France to teach kids how to react to terror attacks

A French soldier stands guard at the Eiffel Tower

A French soldier stands guard at the Eiffel Tower

Cazeneuve said encrypted messages such as those exchanged on texting apps like Telegram should be allowed to be identified and used in judicial proceedings, and he announced the proposal of European Union legislation to that end.

Bernard Cazeneuve, the French interior minister, said the number of people arrested over terror offences in the first six months of this year was greater than the entire total for 2015.

The move echoes the view of former British Prime Minister David Cameron, who in January 2015 said it was unacceptable that messaging apps provided "a means of communication between people which even in extremis with a signed warrant from the Home Secretary that we can not read".

France and Germany officials say they believe terrorists are using messaging apps such as Telegram and WhatsApp, rather than more traditional messaging services, specifically because they like these. The ministers urged the European Commission to discuss encryption at a summit on security next month in Bratislava. He feels that trying shut off access to encrypted apps, even though the proposal doesn't mention that outright, is "frankly ridiculous".

Telegram says on its website that it blocks terrorist-related public channels but doesn't intervene in private chats.

US authorities have also pressed tech companies to work with the government against extremist activity online, with varying degrees of success.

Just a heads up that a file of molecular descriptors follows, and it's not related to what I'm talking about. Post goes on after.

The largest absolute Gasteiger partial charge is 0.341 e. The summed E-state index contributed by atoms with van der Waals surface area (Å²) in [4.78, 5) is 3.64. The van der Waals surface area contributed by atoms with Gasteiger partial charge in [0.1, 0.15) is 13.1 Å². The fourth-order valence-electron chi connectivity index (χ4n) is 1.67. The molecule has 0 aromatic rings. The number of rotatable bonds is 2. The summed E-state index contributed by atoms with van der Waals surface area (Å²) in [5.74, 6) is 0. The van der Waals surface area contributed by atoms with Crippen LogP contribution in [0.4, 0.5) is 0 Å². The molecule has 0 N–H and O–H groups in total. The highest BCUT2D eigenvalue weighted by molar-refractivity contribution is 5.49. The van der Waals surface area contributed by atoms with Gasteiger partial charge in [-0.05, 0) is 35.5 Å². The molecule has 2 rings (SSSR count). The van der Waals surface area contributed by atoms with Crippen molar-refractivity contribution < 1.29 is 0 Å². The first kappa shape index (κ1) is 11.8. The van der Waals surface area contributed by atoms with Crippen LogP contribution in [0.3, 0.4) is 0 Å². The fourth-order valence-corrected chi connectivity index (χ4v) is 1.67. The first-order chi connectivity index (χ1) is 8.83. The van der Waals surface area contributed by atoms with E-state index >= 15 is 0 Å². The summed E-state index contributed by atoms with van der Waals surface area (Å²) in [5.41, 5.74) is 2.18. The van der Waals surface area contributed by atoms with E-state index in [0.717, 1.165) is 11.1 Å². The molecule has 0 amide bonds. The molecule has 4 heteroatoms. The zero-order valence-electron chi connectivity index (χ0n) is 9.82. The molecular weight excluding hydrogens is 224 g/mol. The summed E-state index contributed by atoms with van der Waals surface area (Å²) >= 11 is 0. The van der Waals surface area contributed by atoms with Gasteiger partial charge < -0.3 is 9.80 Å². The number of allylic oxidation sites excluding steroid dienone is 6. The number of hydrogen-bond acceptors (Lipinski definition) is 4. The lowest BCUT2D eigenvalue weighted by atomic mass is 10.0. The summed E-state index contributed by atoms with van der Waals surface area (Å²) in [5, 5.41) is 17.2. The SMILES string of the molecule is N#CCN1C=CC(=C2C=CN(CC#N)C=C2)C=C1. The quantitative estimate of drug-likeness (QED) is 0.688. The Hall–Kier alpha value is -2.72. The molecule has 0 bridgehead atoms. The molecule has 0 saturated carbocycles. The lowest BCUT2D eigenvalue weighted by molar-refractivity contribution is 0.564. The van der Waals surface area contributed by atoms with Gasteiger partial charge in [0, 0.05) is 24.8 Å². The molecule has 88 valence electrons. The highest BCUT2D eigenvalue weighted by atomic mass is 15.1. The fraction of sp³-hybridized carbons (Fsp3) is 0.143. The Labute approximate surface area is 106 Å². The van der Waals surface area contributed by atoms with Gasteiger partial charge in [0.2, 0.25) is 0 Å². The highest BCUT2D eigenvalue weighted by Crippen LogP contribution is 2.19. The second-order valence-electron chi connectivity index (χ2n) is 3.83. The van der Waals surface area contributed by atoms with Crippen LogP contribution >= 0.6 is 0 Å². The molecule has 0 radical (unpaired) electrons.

"Exchanges carried out via applications like Telegram must be identified and used in the course of judicial proceedings", French Interior Minister, Mr Bernard Cazeneuve said.

The Arizona Republican, who chairs the panel, said, "There's an urgency" to finding a solution to the matter of protecting privacy while also not closing out police, prosecutors and intelligence agencies from lawfully pursuing criminals and terrorists.

France and Germany - where nerves are raw following a wave of attacks on civilians this summer, including two claimed by Islamic State - are also seeking closer links between the continent's databases of personal information.

They said Europe's border-free zone should require visitors to register in advance on an electronic database via a system similar to the ESTA database used for visitors to the United States.

The French government has heightened security across the country following a series on Islamist militant attacks since January a year ago that has left people on the edge, with schools a feared target.

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